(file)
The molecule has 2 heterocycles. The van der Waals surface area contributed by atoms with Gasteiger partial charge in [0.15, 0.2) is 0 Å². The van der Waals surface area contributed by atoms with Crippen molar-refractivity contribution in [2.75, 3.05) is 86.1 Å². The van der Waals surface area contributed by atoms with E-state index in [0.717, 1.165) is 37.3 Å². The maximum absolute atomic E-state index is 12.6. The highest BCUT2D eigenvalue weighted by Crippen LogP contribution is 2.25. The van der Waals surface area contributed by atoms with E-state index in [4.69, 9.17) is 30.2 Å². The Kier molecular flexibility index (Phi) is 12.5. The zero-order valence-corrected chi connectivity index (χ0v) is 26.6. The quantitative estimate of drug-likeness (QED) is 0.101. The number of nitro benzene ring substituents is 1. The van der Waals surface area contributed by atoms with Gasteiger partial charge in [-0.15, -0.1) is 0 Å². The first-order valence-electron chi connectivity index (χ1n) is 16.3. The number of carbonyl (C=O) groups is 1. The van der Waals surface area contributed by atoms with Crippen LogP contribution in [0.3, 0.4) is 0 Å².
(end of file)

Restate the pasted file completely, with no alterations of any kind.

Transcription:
The molecule has 2 heterocycles. The van der Waals surface area contributed by atoms with Gasteiger partial charge in [0.15, 0.2) is 0 Å². The van der Waals surface area contributed by atoms with Crippen molar-refractivity contribution in [2.75, 3.05) is 86.1 Å². The van der Waals surface area contributed by atoms with E-state index in [0.717, 1.165) is 37.3 Å². The maximum absolute atomic E-state index is 12.6. The highest BCUT2D eigenvalue weighted by Crippen LogP contribution is 2.25. The van der Waals surface area contributed by atoms with E-state index in [4.69, 9.17) is 30.2 Å². The Kier molecular flexibility index (Phi) is 12.5. The zero-order valence-corrected chi connectivity index (χ0v) is 26.6. The quantitative estimate of drug-likeness (QED) is 0.101. The number of nitro benzene ring substituents is 1. The van der Waals surface area contributed by atoms with Gasteiger partial charge in [-0.15, -0.1) is 0 Å². The first-order valence-electron chi connectivity index (χ1n) is 16.3. The number of carbonyl (C=O) groups is 1. The van der Waals surface area contributed by atoms with Crippen LogP contribution in [0.3, 0.4) is 0 Å².